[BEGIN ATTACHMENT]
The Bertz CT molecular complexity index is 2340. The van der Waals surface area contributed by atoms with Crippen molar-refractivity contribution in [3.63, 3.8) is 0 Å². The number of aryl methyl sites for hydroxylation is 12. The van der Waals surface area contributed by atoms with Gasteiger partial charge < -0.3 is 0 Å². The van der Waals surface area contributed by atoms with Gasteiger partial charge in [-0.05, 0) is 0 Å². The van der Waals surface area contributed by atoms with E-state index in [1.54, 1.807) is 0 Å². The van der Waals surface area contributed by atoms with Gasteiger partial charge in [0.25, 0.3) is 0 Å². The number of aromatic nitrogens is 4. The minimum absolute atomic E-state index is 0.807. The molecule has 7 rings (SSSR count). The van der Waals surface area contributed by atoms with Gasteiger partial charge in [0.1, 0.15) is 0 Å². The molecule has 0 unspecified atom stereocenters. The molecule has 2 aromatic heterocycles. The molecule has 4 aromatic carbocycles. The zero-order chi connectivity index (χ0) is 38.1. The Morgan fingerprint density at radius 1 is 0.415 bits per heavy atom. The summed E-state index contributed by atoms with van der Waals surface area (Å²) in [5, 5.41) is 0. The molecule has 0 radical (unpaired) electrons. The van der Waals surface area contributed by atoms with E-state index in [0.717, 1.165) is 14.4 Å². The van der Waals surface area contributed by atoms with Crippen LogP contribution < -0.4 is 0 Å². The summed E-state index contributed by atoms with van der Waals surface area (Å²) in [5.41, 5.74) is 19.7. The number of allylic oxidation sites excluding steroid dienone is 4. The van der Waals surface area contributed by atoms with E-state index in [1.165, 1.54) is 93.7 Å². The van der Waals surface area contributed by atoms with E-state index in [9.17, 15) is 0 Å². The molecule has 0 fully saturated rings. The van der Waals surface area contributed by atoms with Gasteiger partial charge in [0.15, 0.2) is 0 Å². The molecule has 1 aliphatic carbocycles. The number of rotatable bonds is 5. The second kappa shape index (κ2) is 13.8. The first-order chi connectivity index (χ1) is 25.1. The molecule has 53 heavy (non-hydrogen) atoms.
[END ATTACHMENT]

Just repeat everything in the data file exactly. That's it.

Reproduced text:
The Bertz CT molecular complexity index is 2340. The van der Waals surface area contributed by atoms with Crippen molar-refractivity contribution in [3.63, 3.8) is 0 Å². The number of aryl methyl sites for hydroxylation is 12. The van der Waals surface area contributed by atoms with Gasteiger partial charge < -0.3 is 0 Å². The van der Waals surface area contributed by atoms with Gasteiger partial charge in [-0.05, 0) is 0 Å². The van der Waals surface area contributed by atoms with E-state index in [1.54, 1.807) is 0 Å². The van der Waals surface area contributed by atoms with Gasteiger partial charge in [0.25, 0.3) is 0 Å². The number of aromatic nitrogens is 4. The minimum absolute atomic E-state index is 0.807. The molecule has 7 rings (SSSR count). The van der Waals surface area contributed by atoms with Gasteiger partial charge in [0.1, 0.15) is 0 Å². The molecule has 0 unspecified atom stereocenters. The molecule has 2 aromatic heterocycles. The molecule has 4 aromatic carbocycles. The zero-order chi connectivity index (χ0) is 38.1. The Morgan fingerprint density at radius 1 is 0.415 bits per heavy atom. The summed E-state index contributed by atoms with van der Waals surface area (Å²) in [5, 5.41) is 0. The molecule has 0 radical (unpaired) electrons. The van der Waals surface area contributed by atoms with E-state index in [0.717, 1.165) is 14.4 Å². The van der Waals surface area contributed by atoms with Crippen LogP contribution < -0.4 is 0 Å². The summed E-state index contributed by atoms with van der Waals surface area (Å²) in [5.41, 5.74) is 19.7. The number of allylic oxidation sites excluding steroid dienone is 4. The van der Waals surface area contributed by atoms with E-state index in [1.165, 1.54) is 93.7 Å². The van der Waals surface area contributed by atoms with E-state index in [9.17, 15) is 0 Å². The molecule has 0 fully saturated rings. The van der Waals surface area contributed by atoms with Gasteiger partial charge in [0.15, 0.2) is 0 Å². The molecule has 1 aliphatic carbocycles. The number of rotatable bonds is 5. The second kappa shape index (κ2) is 13.8. The first-order chi connectivity index (χ1) is 25.1. The molecule has 53 heavy (non-hydrogen) atoms.